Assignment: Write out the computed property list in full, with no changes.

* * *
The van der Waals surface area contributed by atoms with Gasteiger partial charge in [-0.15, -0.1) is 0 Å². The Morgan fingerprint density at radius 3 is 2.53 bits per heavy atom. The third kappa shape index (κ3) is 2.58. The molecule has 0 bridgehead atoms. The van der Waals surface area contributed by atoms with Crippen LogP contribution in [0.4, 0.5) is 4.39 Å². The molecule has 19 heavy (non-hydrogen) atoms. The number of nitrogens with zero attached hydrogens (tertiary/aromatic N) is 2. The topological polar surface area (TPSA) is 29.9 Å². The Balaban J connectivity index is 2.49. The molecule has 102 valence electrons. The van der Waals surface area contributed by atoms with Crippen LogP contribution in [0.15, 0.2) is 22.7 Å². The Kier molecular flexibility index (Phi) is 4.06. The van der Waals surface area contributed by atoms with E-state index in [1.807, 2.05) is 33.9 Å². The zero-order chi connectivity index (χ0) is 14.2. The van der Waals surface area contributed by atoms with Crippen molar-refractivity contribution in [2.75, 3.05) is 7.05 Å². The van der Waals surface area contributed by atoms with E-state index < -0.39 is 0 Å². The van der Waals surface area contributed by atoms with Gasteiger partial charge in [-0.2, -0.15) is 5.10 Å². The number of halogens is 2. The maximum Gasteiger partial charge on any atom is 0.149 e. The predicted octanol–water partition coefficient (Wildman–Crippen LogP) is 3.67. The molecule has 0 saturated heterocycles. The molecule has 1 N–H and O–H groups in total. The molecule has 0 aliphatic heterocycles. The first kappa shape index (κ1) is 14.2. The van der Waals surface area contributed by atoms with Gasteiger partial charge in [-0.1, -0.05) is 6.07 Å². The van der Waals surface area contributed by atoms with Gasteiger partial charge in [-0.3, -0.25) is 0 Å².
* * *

The van der Waals surface area contributed by atoms with Gasteiger partial charge in [-0.15, -0.1) is 0 Å². The Morgan fingerprint density at radius 3 is 2.53 bits per heavy atom. The third kappa shape index (κ3) is 2.58. The molecule has 0 bridgehead atoms. The van der Waals surface area contributed by atoms with Crippen LogP contribution in [0.4, 0.5) is 4.39 Å². The molecule has 19 heavy (non-hydrogen) atoms. The number of nitrogens with zero attached hydrogens (tertiary/aromatic N) is 2. The topological polar surface area (TPSA) is 29.9 Å². The Balaban J connectivity index is 2.49. The molecule has 102 valence electrons. The van der Waals surface area contributed by atoms with Crippen LogP contribution in [0.15, 0.2) is 22.7 Å². The Kier molecular flexibility index (Phi) is 4.06. The van der Waals surface area contributed by atoms with E-state index in [1.807, 2.05) is 33.9 Å². The zero-order chi connectivity index (χ0) is 14.2. The van der Waals surface area contributed by atoms with Crippen molar-refractivity contribution in [2.75, 3.05) is 7.05 Å². The van der Waals surface area contributed by atoms with E-state index < -0.39 is 0 Å². The van der Waals surface area contributed by atoms with Gasteiger partial charge in [-0.2, -0.15) is 5.10 Å². The number of halogens is 2. The maximum Gasteiger partial charge on any atom is 0.149 e. The predicted octanol–water partition coefficient (Wildman–Crippen LogP) is 3.67. The molecule has 0 saturated heterocycles. The molecule has 1 N–H and O–H groups in total. The molecule has 0 aliphatic heterocycles. The first kappa shape index (κ1) is 14.2. The van der Waals surface area contributed by atoms with Gasteiger partial charge in [-0.1, -0.05) is 6.07 Å². The van der Waals surface area contributed by atoms with Gasteiger partial charge in [-0.3, -0.25) is 0 Å².